Chocolate. Just saying the word can make you feel better. Have you ever met someone who told you they didn’t really like chocolate? These troubled individuals do exist, and they must be telling a white (chocolate?) lie. The scrumptious, flavorful treat comes in many forms, and if you need a “chocolate fix”, you can find a thousand ways to get it. Just as numerous as the ways to indulge chocolate are the stories and opinions about the delicacy’s deterrent to your health as well as it’s benefits to your health. So what should you believe about chocolate? Is it all bad? Should it be avoided? Let’s clear some things up:
Milk vs. White vs. Dark. Research is clear. Milk chocolate and white chocolate do not have many health benefits. While milk, white, and dark chocolate are all high in fat and calories, it’s dark chocolate that actually has properties to aid in heart health. White chocolate contains the most fat out of the three.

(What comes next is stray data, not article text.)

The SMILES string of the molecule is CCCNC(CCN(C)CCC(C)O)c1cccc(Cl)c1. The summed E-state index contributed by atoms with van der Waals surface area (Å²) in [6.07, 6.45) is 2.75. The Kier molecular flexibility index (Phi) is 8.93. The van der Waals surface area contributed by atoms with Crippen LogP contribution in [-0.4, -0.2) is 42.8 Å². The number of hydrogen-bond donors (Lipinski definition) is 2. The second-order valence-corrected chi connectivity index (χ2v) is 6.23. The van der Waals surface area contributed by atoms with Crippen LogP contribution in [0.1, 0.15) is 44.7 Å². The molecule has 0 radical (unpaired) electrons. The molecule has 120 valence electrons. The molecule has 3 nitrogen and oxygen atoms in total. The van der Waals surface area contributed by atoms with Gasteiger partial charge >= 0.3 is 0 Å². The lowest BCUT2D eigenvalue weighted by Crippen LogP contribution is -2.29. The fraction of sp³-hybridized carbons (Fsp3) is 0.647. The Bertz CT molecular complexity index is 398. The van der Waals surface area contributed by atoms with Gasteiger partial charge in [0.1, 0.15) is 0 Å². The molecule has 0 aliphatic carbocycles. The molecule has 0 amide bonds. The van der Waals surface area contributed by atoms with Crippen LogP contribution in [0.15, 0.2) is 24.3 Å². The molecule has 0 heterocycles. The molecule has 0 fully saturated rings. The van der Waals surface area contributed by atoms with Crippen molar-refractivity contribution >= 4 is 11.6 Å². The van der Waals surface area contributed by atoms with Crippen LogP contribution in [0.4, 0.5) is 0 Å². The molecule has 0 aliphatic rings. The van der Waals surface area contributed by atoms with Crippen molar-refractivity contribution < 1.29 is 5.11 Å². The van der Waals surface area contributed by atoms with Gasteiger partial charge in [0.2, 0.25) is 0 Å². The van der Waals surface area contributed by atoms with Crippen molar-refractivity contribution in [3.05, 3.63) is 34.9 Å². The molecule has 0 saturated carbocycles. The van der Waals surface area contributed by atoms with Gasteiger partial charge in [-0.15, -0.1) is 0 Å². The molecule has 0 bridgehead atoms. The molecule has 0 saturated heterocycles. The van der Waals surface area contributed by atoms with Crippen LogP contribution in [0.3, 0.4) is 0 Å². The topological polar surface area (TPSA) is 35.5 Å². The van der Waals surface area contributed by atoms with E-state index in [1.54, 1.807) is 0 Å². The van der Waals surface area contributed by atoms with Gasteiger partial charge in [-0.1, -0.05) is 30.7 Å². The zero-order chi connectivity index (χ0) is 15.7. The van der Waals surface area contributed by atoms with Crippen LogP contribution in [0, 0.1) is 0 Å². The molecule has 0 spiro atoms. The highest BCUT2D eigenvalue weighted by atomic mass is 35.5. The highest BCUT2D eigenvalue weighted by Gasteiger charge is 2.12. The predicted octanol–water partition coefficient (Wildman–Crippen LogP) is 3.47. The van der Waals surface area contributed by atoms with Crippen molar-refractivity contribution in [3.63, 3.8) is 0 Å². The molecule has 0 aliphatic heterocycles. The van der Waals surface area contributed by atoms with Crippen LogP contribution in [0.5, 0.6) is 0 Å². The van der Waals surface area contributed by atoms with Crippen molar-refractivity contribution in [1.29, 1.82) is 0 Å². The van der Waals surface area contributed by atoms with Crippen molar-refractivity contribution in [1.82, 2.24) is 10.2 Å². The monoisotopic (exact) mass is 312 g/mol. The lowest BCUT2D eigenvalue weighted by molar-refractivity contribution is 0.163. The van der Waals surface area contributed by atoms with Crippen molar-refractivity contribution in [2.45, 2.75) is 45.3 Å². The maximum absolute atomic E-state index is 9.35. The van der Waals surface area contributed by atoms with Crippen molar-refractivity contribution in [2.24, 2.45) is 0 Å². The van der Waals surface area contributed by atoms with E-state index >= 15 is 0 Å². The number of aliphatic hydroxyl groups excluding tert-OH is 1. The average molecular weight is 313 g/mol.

Benefits of Dark Chocolate. So how does dark chocolate help the heart? First, no nutritionist or doctor will ever tell you to eat dark chocolate whenever you want. The same is true of other foods with great benefits. Everything is to be consumed in proportion, especially dark chocolate. Dark chocolate contains antioxidants similar to those found in fruits and vegetables (but not as many). 100% raw cocoa is packed with flavanols and catechins, which are powerful phytonutrients. Dark chocolate can increase circulation, decrease inflammation, boost HDL (the good cholesterol) and reduce LDL (the bad cholesterol). Your blood pressure can also be lowered and your insulin resistance improved. Dark chocolate can also help your mood and make you feel fuller and less hungry! How cool is that?
Know The Difference. Don’t start adding chocolate syrup to everything you eat and think it’s healthy. Don’t eat a bunch of candy bars either just because they say “dark chocolate”. Take a look at what other ingredients are added. Cocoa powder, 100% raw cocoa, and cocoa nibs (great in yogurt) are the purest form.
How Much? Aim for around 1 oz (or 7 grams) of dark chocolate per serving. You don’t always have to buy 100% cocoa, as 70% or more will due. You can eat a few servings a day, but pay attention to the calories. If you implement dark chocolate into your diet, you can always decrease some calories in other parts of your diet.